Yet in the vast majority of countries, domestic violence was not something governments addressed in any way when announcing the policy. “This should be a top-of-the-mind, completely natural thing for governments to be prioritizing,” said Megan O’Donnell, an assistant director of the Gender Program at the Center for Global Development.
“When we think about pandemic preparedness, the same way we should be thinking of having enough front-line health workers or protective equipment, we should be thinking about any quarantine or social distancing measures having impact on gender based violence, especially within the family.”
Some governments did step in once the problem become apparent. The French government said it would pay for 20,000 nights in hotel rooms for victims and opened pop-up counseling centers at supermarkets. It launched a campaign encouraging women to report violence using code words.
“But these women have already experienced the violence … we need to respond to the issue before the rates go up,” Smith said.
Marbán Castro said the lockdown has also hindered access to family planning, with health systems in many countries overwhelmed by coronavirus. Elsewhere, the lockdowns limit their physical ability to seek help.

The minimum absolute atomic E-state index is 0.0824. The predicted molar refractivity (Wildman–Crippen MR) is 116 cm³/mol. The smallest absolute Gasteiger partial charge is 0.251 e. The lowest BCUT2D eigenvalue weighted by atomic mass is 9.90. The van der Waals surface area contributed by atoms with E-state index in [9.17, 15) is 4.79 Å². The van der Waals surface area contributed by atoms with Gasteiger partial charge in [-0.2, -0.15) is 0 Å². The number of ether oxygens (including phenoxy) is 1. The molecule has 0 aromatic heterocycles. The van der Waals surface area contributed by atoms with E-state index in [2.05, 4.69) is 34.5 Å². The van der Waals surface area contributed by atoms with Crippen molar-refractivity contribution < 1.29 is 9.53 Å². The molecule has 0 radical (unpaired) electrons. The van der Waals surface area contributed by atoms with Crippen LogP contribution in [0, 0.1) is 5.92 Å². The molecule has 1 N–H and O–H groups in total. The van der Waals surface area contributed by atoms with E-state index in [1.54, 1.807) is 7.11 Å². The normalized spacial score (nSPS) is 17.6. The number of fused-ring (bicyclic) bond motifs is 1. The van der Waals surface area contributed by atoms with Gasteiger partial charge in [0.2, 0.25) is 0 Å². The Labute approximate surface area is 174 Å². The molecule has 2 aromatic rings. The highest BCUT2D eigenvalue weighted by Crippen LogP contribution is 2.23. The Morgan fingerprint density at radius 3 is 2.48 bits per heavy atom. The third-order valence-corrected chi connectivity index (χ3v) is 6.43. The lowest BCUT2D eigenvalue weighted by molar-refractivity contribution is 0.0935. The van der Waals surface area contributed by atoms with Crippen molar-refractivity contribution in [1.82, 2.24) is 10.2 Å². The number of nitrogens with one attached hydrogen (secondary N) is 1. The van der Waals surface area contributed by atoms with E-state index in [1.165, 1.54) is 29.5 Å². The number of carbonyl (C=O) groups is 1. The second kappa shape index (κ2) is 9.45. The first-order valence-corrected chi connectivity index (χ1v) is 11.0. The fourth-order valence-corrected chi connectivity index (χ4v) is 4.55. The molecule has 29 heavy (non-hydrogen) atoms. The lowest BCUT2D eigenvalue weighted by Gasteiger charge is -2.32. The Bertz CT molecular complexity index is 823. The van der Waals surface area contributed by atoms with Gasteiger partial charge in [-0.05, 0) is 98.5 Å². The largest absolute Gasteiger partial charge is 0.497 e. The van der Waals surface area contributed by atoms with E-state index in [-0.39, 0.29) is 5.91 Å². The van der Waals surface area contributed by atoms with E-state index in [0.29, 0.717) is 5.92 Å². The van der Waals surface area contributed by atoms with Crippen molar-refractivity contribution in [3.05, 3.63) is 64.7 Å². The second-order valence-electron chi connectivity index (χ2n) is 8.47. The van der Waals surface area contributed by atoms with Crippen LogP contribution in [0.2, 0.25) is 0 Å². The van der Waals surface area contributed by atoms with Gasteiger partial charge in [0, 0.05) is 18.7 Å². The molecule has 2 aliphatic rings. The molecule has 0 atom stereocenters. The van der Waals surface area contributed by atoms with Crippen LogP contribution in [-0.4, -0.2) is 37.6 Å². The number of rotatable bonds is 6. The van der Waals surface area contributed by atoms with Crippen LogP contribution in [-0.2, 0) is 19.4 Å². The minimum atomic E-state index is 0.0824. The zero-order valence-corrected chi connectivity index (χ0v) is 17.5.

In the US, several states’ officials opted to include elective abortions in the medical procedures limited during the coronavirus outbreak.
This has potentially dangerous effects. Studies have shown that the number of stillbirths and maternal deaths increased in some countries hit by Ebola, because women were unable to access the appropriate services.
And the lack of access to family planning has long-term consequences that will be felt beyond the pandemic, according to Lunz. “Whenever women do not have control over their own bodies, over how many children they want and when they want to have a family, these women and their children and their families are kept in poverty.”
Data so far is showing that the economic consequences of the pandemic are also harsher for women. One example: 55% of the Americans who have lost their jobs in March and April were women, according to an analysis by the Economic Policy Institute.
“A lot of the industries that are being most affected by the outbreak – tourism and other service industries, care work sector – those industries tend to be dominated by women,” Smith said.
And while many countries have stepped in to provide help to people who lost their jobs, many women are likely slipping through the cracks. “When you think about economic recovery, we’ll need to consider that bailout packages focus just on formal employment and women are disproportionately informal workers, so we need to think about how should we be targeting them,” O’Donnell said.